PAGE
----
Remember that scene in 2004’s “Mean Girls” when Tina Fey leads the gym full of high school girls in a raise-your-hand exercise and everyone realizes (in a movie ah-ha moment) that they have all been both victims and perpetrators of girl-on-girl meanness?

Sure, we’ve all laughed and smiled at that scene-unless you were in elementary school in 2004 and/or have never spent an afternoon watching TNT at any point in the past 10 years-but have you ever thought about the real-life version of that exercise, the your-life version?

(Yes, this article will be about girl-on-girl troubles. If you’re not into reading about that, here’s another Tina Fey gem, a sentence from her book “Bossypants,” in which she describes a co-worker she once had at a Chicago YMCA: “Donna was an enigma wrapped in bacon wrapped in a crescent roll.” You’re welcome.)


Recently, I was thinking about my own participation in the mean girls culture, playing both victim and perp, as I read an article by a woman who also was cast as a little of both in a very public, late 1990s scandal: “Shame and Survival” by Monica Lewinsky.

The essay ran in Vanity Fair’s June issue of this year and caused a bit of a stir. I had my own apprehensions before I read it.

The timing of her first major interview/public comment in 10 years so close to when Hillary Clinton might or might not announce her 2016 campaign seemed dodgy. I couldn’t remember ever actually hearing her speak, either, so I wasn’t sure what to expect.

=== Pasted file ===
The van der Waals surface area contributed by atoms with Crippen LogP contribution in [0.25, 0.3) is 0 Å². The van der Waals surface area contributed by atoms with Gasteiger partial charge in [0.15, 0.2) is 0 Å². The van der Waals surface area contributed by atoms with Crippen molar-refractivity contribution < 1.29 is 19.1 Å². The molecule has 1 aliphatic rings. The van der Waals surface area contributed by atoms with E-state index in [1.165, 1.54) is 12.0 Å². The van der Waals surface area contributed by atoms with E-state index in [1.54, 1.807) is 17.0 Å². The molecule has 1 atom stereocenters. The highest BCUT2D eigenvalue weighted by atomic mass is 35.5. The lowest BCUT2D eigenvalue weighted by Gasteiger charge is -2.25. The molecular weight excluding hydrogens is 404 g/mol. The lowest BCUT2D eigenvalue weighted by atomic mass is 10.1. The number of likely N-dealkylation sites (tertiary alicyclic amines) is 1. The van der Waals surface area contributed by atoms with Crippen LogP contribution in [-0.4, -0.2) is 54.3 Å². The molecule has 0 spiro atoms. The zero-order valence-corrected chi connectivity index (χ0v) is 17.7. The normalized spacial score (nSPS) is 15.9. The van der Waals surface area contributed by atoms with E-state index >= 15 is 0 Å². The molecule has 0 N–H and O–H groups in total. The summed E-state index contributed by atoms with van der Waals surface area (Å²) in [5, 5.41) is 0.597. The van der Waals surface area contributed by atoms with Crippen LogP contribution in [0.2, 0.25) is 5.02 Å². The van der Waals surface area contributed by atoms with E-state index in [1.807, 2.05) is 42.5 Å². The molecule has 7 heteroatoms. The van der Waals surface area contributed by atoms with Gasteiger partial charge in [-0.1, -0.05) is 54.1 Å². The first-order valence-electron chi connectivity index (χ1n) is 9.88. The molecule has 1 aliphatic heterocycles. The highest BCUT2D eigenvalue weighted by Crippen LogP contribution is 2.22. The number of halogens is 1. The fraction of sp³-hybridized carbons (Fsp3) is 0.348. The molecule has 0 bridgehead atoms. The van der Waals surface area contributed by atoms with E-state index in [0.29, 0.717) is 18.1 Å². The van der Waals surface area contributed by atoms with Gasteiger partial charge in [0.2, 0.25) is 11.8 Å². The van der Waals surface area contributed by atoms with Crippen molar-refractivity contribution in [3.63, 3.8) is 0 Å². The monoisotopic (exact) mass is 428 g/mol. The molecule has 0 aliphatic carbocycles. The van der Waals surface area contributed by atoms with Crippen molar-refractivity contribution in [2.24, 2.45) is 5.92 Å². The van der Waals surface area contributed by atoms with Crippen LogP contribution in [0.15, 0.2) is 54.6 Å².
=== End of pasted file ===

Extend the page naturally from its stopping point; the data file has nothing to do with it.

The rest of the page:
Lewinsky talked about her good times and bad since 1998-her struggles to land a job and build a life, her experience at grad school in London and her mother’s fear that the 20-something would be “humiliated to death.” She shared her thoughts on public shaming in the age of the Internet and our culture of rewarding the ones doing the shaming and her misgivings about the upcoming election season should Hillary run. She affirmed that the relationship was and had always been mutually consensual.

I was pleasantly surprised by a good read, one that added another, interesting voice on the affair. But one point Lewinsky made shocked me and brought the mean girl culture, pre-“Mean Girls,” home.

She is no-holds-barred when it comes to indicting women, the feminist crowd in particular, for not offering a counter to her slut shaming that spanned from Kenneth Starr’s report with its detailed parsing through of her “intimate sexual activities” to the Fox News poll that asked Americans to chose between “average girl” and “young tramp looking for thrills” to describe the then-intern, all of which led to the modern-day hangover of her cultural position.

Lewinsky cites an article published in the New York Observer. It features the transcript of a roundtable discussion between 10 New York women, a kind of who’s who in the literary world of women and sex around the turn of the century.

It’s pretty disappointing. The worst of the cattiness is the proposal that instead of writing a book or fading out of the picture, Lewinsky can “rent out her mouth.”



The best of “Mean Girls” the movie